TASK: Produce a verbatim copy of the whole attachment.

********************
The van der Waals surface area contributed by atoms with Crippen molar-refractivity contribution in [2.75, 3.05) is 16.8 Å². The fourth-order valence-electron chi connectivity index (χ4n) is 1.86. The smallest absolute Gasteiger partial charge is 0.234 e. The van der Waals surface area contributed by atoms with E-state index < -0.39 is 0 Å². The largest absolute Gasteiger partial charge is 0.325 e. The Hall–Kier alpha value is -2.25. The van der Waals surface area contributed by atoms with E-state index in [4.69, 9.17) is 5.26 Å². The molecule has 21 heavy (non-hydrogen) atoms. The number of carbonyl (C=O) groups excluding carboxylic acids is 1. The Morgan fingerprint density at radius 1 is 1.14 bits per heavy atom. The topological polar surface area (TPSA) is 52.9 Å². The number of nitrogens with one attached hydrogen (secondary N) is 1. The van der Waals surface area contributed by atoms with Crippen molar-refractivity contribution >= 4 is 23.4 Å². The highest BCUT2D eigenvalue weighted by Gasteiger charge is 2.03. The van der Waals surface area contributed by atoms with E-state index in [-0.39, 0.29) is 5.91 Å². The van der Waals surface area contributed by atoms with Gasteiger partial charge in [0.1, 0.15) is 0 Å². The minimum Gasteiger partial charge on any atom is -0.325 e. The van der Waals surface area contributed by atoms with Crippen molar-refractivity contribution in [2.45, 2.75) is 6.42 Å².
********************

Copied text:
The van der Waals surface area contributed by atoms with Crippen molar-refractivity contribution in [2.75, 3.05) is 16.8 Å². The fourth-order valence-electron chi connectivity index (χ4n) is 1.86. The smallest absolute Gasteiger partial charge is 0.234 e. The van der Waals surface area contributed by atoms with E-state index < -0.39 is 0 Å². The largest absolute Gasteiger partial charge is 0.325 e. The Hall–Kier alpha value is -2.25. The van der Waals surface area contributed by atoms with E-state index in [4.69, 9.17) is 5.26 Å². The molecule has 21 heavy (non-hydrogen) atoms. The number of carbonyl (C=O) groups excluding carboxylic acids is 1. The Morgan fingerprint density at radius 1 is 1.14 bits per heavy atom. The topological polar surface area (TPSA) is 52.9 Å². The number of nitrogens with one attached hydrogen (secondary N) is 1. The van der Waals surface area contributed by atoms with Crippen molar-refractivity contribution >= 4 is 23.4 Å². The highest BCUT2D eigenvalue weighted by Gasteiger charge is 2.03. The van der Waals surface area contributed by atoms with E-state index in [-0.39, 0.29) is 5.91 Å². The van der Waals surface area contributed by atoms with Gasteiger partial charge in [0.1, 0.15) is 0 Å². The minimum Gasteiger partial charge on any atom is -0.325 e. The van der Waals surface area contributed by atoms with Crippen molar-refractivity contribution in [2.45, 2.75) is 6.42 Å².